The Independent Voice of Southern Methodist University Since 1915

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The Daily Campus

The Independent Voice of Southern Methodist University Since 1915

The Daily Campus

The Independent Voice of Southern Methodist University Since 1915

The Daily Campus

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Sexes differ on Super Bowl rituals

Big game overrated, McCartney songs lame
 Sexes differ on Super Bowl rituals
Sexes differ on Super Bowl rituals

Sexes differ on Super Bowl rituals

Leave it to me to find something fashionable about the Super Bowl. No, I’m not going to write about how cute the jerseys are (or the great assets that come with them), or how the helmets must smell really bad or even how just plain old gorgeous Tom Brady is. Because, even though this is all true, I’m just not that shallow or bored to write seven hundred-plus words on that- it wouldn’t even keep me entertained.

Instead, I’m going to focus on the hilarities of Super Bowl parties, the difference of watching the game with all guys or girls, and the all-anticipated commercials.

There are only a few who really don’t like the Super Bowl. These would be those whose favorite team lost in the semis and are still bitter, and people whose first language is not English- but there are exceptions for even those two groups.

Even if you don’t understand football or you hate watching it on TV or even if you would rather watch 20-straight hours of “The Odd Couple,” you are inclined and rather interested in catching a glimpse or two of the commercials. The Super Bowl commercials bring more revenue and inspiring 30-second blips about beer, Diet Pepsi, finding a new job or cars than any other televised event during the year.

Vendors spend millions of dollars ($2.4 million for 15-seconds, to be exact) just to have their commercial run during a time-out, pulling all tricks out of the hat on creativity and using the newest technology to create works of art.

Although it seems that nothing could have beat out last year’s notorious “wardrobe malfunction” (as the FCC is still claiming) of Janet Jackson and Justin Timberlake, those masterminds in the top offices have been prepping all year for the half-time show. And who gets to entertain millions of viewers for the second half of the game?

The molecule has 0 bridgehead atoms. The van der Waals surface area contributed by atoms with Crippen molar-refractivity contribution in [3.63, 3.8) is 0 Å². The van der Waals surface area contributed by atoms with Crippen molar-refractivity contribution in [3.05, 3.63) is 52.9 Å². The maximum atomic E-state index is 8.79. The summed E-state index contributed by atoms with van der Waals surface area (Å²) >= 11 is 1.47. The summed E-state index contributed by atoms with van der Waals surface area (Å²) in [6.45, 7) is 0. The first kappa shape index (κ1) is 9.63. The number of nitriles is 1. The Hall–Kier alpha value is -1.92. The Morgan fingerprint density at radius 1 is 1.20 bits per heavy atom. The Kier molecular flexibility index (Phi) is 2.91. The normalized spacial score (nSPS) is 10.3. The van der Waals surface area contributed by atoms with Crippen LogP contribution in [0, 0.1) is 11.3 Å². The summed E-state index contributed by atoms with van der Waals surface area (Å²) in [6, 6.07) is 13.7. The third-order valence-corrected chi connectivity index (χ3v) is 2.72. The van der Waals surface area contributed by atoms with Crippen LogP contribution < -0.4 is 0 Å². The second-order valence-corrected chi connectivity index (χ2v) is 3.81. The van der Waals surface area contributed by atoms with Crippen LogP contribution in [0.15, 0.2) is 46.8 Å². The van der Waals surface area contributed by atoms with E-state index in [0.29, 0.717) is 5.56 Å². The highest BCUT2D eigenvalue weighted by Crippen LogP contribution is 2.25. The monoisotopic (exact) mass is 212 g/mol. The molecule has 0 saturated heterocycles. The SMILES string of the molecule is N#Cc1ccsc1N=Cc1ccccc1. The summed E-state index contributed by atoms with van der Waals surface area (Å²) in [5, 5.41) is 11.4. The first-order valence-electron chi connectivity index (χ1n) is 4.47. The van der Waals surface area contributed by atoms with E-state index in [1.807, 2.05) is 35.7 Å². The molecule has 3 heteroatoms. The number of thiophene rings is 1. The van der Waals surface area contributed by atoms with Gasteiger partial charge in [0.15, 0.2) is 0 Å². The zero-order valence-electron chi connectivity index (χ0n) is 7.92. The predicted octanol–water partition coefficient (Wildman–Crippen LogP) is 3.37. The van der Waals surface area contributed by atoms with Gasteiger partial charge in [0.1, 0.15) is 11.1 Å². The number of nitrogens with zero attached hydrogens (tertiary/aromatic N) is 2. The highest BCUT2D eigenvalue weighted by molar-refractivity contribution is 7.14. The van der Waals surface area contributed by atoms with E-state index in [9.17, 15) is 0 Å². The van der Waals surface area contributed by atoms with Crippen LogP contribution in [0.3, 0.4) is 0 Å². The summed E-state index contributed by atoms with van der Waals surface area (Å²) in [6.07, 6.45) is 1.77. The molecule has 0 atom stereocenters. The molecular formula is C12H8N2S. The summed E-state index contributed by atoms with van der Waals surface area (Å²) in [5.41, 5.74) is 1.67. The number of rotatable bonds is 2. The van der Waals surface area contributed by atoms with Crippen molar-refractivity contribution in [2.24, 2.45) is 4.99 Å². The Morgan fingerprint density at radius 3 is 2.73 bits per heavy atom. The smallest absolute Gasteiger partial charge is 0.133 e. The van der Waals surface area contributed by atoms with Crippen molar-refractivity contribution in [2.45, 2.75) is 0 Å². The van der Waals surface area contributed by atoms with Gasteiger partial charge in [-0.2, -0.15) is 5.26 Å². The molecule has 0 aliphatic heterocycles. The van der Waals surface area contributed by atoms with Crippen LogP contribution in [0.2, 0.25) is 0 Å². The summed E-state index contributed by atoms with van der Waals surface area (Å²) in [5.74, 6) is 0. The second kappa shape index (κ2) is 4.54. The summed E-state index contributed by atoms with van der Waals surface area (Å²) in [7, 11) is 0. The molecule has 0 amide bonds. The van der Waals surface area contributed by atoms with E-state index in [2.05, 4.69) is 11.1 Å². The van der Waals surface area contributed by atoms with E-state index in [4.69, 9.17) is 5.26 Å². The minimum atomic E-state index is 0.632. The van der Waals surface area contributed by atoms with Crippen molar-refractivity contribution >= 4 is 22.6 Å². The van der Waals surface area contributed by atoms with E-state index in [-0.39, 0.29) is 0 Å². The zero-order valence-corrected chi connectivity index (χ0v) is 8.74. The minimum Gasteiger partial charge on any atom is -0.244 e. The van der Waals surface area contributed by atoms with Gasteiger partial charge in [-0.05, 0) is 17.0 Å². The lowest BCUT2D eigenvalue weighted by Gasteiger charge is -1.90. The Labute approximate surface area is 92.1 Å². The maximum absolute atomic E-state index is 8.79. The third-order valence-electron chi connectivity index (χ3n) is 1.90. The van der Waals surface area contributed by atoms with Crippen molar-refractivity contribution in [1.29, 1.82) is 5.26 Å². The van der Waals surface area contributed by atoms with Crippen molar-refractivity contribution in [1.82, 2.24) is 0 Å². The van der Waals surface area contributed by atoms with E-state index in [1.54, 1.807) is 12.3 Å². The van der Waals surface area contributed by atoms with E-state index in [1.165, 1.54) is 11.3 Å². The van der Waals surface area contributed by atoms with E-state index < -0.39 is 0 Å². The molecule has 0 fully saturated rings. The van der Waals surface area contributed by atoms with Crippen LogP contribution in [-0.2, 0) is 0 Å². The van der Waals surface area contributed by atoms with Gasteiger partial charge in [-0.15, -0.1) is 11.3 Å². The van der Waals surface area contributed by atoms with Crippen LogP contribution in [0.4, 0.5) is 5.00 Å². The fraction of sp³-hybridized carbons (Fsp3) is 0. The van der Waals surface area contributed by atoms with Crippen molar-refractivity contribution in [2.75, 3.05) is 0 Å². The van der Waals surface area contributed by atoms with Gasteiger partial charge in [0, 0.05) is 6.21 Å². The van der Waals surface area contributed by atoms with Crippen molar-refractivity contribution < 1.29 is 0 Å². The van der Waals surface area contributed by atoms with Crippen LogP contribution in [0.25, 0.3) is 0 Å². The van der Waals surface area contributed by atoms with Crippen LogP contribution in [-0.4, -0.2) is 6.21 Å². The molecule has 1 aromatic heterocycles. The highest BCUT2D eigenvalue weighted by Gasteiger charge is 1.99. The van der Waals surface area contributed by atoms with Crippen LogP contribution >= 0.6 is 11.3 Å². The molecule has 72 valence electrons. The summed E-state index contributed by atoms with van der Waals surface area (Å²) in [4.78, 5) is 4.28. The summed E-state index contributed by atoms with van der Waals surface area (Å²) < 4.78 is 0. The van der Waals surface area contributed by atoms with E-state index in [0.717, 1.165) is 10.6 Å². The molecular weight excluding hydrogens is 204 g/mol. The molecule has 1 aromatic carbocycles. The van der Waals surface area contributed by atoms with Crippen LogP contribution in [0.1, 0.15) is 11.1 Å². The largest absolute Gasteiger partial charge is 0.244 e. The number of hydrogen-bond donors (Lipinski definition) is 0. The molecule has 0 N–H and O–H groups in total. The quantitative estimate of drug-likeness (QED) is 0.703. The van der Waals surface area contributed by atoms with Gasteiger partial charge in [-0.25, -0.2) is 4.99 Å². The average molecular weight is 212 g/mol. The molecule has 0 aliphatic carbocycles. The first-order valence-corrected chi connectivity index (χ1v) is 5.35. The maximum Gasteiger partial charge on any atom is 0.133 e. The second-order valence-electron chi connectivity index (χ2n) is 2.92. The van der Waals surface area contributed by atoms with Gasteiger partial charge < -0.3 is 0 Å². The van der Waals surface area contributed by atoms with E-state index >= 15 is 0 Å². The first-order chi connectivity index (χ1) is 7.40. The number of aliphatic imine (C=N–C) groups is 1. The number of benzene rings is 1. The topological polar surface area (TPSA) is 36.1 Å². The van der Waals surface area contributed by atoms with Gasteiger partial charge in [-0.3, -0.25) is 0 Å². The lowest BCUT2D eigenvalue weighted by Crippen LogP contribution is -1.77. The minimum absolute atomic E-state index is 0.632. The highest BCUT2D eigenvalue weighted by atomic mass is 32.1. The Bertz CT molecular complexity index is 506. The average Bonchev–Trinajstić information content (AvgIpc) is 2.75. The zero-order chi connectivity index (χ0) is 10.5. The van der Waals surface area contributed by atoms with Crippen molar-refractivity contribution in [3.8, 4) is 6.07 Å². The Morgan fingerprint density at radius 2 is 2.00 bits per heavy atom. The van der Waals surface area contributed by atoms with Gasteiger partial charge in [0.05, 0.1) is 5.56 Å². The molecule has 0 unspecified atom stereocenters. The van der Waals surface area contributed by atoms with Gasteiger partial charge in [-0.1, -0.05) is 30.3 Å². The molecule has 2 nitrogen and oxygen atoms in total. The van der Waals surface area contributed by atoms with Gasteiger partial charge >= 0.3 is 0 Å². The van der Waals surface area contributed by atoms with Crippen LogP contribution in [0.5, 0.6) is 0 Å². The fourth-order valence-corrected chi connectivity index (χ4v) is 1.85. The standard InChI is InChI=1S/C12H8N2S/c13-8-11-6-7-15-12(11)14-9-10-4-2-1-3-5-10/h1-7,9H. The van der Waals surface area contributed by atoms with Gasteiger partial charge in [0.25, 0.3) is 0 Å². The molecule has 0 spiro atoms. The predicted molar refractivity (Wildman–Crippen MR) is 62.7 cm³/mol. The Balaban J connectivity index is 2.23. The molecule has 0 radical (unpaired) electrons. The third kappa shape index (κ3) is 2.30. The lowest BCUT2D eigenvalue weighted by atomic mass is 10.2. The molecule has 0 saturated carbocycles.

Paul McCartney, one of the lone surviving members of The Beatles. They should have just hired KISS — at least there wouldn’t have been glow sticks syndicating lighters during the last (and very slow) song. Although the songs were lame, I have to say the stage design that they miraculously set up and down in 20 minutes looked amazing but it almost put me to sleep.

Of course stereotypes run that unless you are an avid fan of either playing team, you will probably spend more time getting dressed to watch the game than the length of the game. Girls see Super Bowl parties as a social gathering, where pick-up lines consist of asking that cute guy why the referee called the last shot, how many downs a teams gets or even commenting on how much time you would spend on your touchdown dance. Guys, although still very much a social gathering, see Super Bowl Sunday as a day of purebred sports viewing, filled with greasy food and Natural Lite beer from the cooler by their feet. Cheering for their favorite team (the Patriots, of course) and high-fiving each other after each touchdown is natural.

Most girls show up at the bar or fraternity house with high heels, low-cut jeans and little tank tops, despite it being 40 degrees outside. [And by the way, because Punxsutawney Phil, the official groundhog based in Philadelphia saw his shadow last Tuesday, there will be plenty more of the cold weather headed our way, even to Texas despite people kicking and screaming their way through winter.]

The Super Bowl may have finished two days ago but we are already over it and talking about the latest episode of “The Bachelorette.” With lame commercials, a slow start but a tight finish, this year’s Super Bowl is in the “don’t” or “over” category mere hours after it finished.

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